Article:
George Lakoff, the cognitive-linguist who brought his insights about "framing" to the world of political communication, explained much of what Cheney is doing in this statement. Lakoff's work brought to light the unconscious worldviews - based on visions about the ideal family - that each of us uses as a prism on the world. Liberals have a "nurturant parent" model of the family, where empathy and responsibility are valued. Conservatives have a "strict father" view of the family, emphasizing discipline and self-reliance. As a result, while liberals see tax cuts for the rich as unfair, conservatives see them as just reward for the disciplined and self-reliant.
Clearly, Cheney's macho, lone cowboy imagery is meant to evoke the strict father worldview. So, Bush and Cheney are the only ones who have the "stomach" to do the tough, macho, job of killing and conquering. The wimpy congress has no business weighing in on how tax money is used when it comes to war - they should just get out of the way of the "Commander in Chief."
Lakoff's brand of framing is built on complex scenarios we carry around in our heads. But there is a simpler way that the neo-cons broadcast their subliminal messages. It's what I like to call "micro-framing" - and it's been repeatedly picked up by the mainstream media.
For example, the Bush administration conflated the Iraq War with the war on terror, until the mainstream media (as Media Matters for America pointed out), labeled their Iraq War coverage as "war on terror" coverage. The administration bolstered that conflation by insinuating, in every way possible, that Saddam Hussein was responsible for 9/11 - then denied that they ever made the connection. It worked brilliantly: in 2003, 70% of the American public believed there was a link.
And now, Cheney continues to blur distinctions, by conflating the responsibility for executing wars (i.e., the role of Commander in Chief), with the decision to wage war (the job of Congress). The reference to "war by committee," is a cynical manipulation; a thinly veiled swipe at the whole idea of democracy.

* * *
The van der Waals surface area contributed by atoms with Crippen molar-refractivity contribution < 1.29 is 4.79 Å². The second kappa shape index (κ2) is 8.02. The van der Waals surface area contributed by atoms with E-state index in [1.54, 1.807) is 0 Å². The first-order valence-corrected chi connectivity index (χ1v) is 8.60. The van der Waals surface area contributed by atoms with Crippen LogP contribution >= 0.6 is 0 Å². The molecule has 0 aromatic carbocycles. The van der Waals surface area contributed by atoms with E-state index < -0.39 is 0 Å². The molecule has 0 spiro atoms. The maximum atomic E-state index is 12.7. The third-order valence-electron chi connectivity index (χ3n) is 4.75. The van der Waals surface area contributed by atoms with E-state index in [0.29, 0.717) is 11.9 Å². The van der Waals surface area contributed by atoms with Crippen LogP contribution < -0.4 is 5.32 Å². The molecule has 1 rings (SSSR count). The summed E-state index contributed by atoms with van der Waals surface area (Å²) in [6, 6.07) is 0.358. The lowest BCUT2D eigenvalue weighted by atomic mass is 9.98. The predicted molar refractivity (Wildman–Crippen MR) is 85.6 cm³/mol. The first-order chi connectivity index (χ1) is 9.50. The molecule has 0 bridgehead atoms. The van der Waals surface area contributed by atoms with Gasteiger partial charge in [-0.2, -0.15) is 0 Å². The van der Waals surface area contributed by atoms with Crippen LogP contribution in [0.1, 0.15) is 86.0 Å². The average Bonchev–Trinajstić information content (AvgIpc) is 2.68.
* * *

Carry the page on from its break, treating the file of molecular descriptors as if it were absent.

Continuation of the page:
Once such conflations are accepted by the mainstream media, they become seen as simple common sense. They form what social cognition theorists (a branch of social psychology) refer to as "schemas," or organized understandings about something or someone. (A stereotype is a kind of schema; another kind of schema are "scripts" we hold in our heads - like the sequence of events we expect when we go to a restaurant.) If our "war on terror" schema forms in a way that includes Iraq, after a while it becomes automatic, and we stop thinking about it.
Years later, when all the facts get out, we may look back in disbelief at how easily we accepted the distortion; e.g., how we accepted the claim of Saddam's complicity in 9/11. Nevertheless, one of the early social cognition findings on schemas was that once they are formed, people tend to resist remembering information that doesn't fit into them. It's one of our brains' mechanisms for avoiding information overload.
Falling into the conflation trap might be difficult to resist. Bringing it into the public's awareness could help. The profession of journalism has a unique opportunity - and obligation - to play a role in that consciousness-raising process.